Acoustic signals are important to the biology of animals, mediating crucial activities such as social interactions (communication) as well as orientation and foraging (echolocation). Many signals used in communication are vocal, which are especially important in nocturnal animals such as bats where social interactions occur in darkness. Despite this, little is known about the social calls and behaviours of echolocating bats. To better understand their social and acoustic behaviour, we compiled an ethogram and list of vocalisations for Geoffroy's horseshoe bat (Rhinolophus clivosus). We kept three non-contemporaneous and short-term captive groups to capture interactions and social calls using simultaneous video and audio recordings. The resultant ethogram was comprised of 40 unique types of behaviour, both social and non-social. Social calls (n = 255) were assigned to different call types by their frequency-time contour and categorised by their behaviours, situational categories and functional contexts (affiliative or agonistic). From the calls observed, four acoustically distinct call types were identified: (i) cascading/rising frequency-modulated (FM) calls (n = 26), (ii) oscillatory FM calls (n = 140), (iii) noisy screech calls (n = 68), and (iv) whistle calls (n = 21) (GLM: F30, 711 = 24.28, P < 0.001). Call types showed only weak associations with certain behaviours, situational categories or functional contexts. However, calls with specific acoustic attributes accompanied the behaviour of wing swat [discriminant function analysis (DFA) classification success: 76%; GLM: F20, 108 = 4.12, P < 0.001] and situational category of flight (DFA classification success: 82%; GLM: F20, 136 = 2.97, P < 0.001). An analysis of acoustic attributes across all call types showed weak associations with functional context (Affiliative DFA classification success: 6%). Only one acoustic parameter (peak frequency) had a slight significant difference between calls emitted during agonistic and affiliative interactions (GLM: F10, 73 = 2.30, P < 0.05; post-hoc unequal n: P = 0.044). In addition to the description of distinct call types, we provide evidence of transitional calls in this bat species in which a social call transitions seamlessly into an echolocation pulse. This study gives a first glimpse into the behaviours and social vocalisations produced by R. clivosus. Basic behavioural data such as these may facilitate the design of experiments that allow greater insight into the social organisation of bats.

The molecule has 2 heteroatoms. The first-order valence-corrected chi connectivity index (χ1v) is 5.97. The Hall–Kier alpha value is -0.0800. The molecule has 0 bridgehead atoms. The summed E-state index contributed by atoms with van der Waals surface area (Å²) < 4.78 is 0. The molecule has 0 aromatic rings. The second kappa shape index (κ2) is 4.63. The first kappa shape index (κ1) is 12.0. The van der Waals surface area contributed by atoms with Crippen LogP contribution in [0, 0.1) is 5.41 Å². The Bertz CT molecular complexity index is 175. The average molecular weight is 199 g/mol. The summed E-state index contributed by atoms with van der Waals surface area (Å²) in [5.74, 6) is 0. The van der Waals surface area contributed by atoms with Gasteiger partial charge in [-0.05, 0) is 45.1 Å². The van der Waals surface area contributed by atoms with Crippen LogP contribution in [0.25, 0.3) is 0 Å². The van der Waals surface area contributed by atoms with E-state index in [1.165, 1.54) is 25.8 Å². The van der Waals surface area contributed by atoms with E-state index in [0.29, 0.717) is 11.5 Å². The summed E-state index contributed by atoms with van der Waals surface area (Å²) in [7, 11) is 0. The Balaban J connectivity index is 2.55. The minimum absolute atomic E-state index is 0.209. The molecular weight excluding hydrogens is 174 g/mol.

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Vol. 20 • No. 2